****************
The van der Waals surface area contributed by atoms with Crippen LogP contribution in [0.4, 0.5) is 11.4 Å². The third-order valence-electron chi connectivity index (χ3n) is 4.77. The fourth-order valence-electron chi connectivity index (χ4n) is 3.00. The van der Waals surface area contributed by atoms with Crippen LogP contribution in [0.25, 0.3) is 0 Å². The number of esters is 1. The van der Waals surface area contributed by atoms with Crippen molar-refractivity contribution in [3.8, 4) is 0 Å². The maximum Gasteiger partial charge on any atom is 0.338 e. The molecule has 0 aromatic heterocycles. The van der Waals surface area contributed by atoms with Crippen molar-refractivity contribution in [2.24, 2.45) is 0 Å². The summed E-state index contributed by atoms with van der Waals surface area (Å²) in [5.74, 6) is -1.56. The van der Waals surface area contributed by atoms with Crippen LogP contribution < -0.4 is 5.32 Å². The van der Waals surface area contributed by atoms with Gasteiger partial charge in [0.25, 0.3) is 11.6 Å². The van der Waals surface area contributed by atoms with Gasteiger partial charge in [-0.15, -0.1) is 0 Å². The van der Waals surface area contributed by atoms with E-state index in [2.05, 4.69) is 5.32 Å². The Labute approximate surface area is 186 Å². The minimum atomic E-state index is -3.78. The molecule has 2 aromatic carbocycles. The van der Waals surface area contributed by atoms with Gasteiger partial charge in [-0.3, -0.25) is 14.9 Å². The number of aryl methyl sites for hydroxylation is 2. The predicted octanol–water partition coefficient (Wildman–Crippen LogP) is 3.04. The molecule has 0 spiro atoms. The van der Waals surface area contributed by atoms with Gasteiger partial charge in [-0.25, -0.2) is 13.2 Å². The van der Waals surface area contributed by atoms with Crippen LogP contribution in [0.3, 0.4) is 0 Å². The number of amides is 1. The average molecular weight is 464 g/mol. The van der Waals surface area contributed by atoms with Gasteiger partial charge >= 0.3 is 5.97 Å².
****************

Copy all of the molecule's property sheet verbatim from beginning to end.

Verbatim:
The van der Waals surface area contributed by atoms with Crippen LogP contribution in [0.4, 0.5) is 11.4 Å². The third-order valence-electron chi connectivity index (χ3n) is 4.77. The fourth-order valence-electron chi connectivity index (χ4n) is 3.00. The van der Waals surface area contributed by atoms with Crippen LogP contribution in [0.25, 0.3) is 0 Å². The number of esters is 1. The van der Waals surface area contributed by atoms with Crippen molar-refractivity contribution in [3.8, 4) is 0 Å². The maximum Gasteiger partial charge on any atom is 0.338 e. The molecule has 0 aromatic heterocycles. The van der Waals surface area contributed by atoms with Crippen molar-refractivity contribution in [2.24, 2.45) is 0 Å². The summed E-state index contributed by atoms with van der Waals surface area (Å²) in [5.74, 6) is -1.56. The van der Waals surface area contributed by atoms with Crippen LogP contribution < -0.4 is 5.32 Å². The van der Waals surface area contributed by atoms with Gasteiger partial charge in [0.25, 0.3) is 11.6 Å². The van der Waals surface area contributed by atoms with Gasteiger partial charge in [-0.15, -0.1) is 0 Å². The van der Waals surface area contributed by atoms with E-state index in [2.05, 4.69) is 5.32 Å². The Labute approximate surface area is 186 Å². The minimum atomic E-state index is -3.78. The molecule has 2 aromatic carbocycles. The van der Waals surface area contributed by atoms with Gasteiger partial charge in [-0.3, -0.25) is 14.9 Å². The number of aryl methyl sites for hydroxylation is 2. The predicted octanol–water partition coefficient (Wildman–Crippen LogP) is 3.04. The molecule has 0 spiro atoms. The van der Waals surface area contributed by atoms with Gasteiger partial charge in [-0.25, -0.2) is 13.2 Å². The van der Waals surface area contributed by atoms with Crippen LogP contribution in [0.3, 0.4) is 0 Å². The number of amides is 1. The average molecular weight is 464 g/mol. The van der Waals surface area contributed by atoms with Gasteiger partial charge >= 0.3 is 5.97 Å².